Furthermore there is NO space between television channels. Channels are like books on a shelf - they exist directly side-by-side. AND each channel is 6 megahertz wide - exactly the same width they were in the analog days. I know I sound angry, but I'm getting tired of people (you) passing along Pseudo Information. It's essentially the same as lying.
.

>>>between channels 1 and 6 there is a unused band of 14 khz

No. Not unused. It's occupied by various wireless services like police radio. Also 14 kHz isn't anything to get excited about. That's equivalent to a single AM station, and AM Digital Radio only broadcasts at 30 kbit/s...... slower than dialup internet. Completely worthless in the modern age. THINK.
.

Re:What open channels? (1)

Coren22 (1625475) | more than 3 years ago | (#33678012)

You didn't get far. Only your second paragraph and already a blatant error. The TV Band/whitespace Devices broadcast ON channel (i.e. 13 through 51), not between channels. In fact it says that right in the article.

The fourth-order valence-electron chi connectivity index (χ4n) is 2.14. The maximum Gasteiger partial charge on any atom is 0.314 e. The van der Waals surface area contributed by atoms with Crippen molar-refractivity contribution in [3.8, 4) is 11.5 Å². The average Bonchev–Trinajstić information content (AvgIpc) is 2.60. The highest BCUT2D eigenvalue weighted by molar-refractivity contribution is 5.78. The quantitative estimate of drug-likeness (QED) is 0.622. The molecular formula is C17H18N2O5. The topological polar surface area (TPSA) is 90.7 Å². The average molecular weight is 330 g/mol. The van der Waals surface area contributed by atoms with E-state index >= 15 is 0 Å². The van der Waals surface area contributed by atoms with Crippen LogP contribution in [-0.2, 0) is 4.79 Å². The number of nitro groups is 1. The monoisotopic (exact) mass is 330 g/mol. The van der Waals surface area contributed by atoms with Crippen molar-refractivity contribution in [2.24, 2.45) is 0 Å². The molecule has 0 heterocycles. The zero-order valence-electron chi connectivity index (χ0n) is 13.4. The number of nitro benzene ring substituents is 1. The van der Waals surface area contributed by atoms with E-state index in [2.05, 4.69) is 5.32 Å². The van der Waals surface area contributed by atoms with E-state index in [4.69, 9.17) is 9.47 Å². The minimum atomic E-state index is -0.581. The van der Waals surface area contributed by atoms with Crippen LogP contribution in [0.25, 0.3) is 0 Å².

Did you bother to read the linked article? Let me help you out some:

ROSE: TV stations need licenses to use the airwaves. But the FCC wants to open up the so-called white spaces between channels so that tech companies can use them without a license. Genachowski says its the same approach that worked 25 years ago.

Unless you think the between there is wrong, but that is exactly what this person who works for a company that designs devices currently using this method says.

>>>between channels 1 and 6 there is a unused band of 14 khz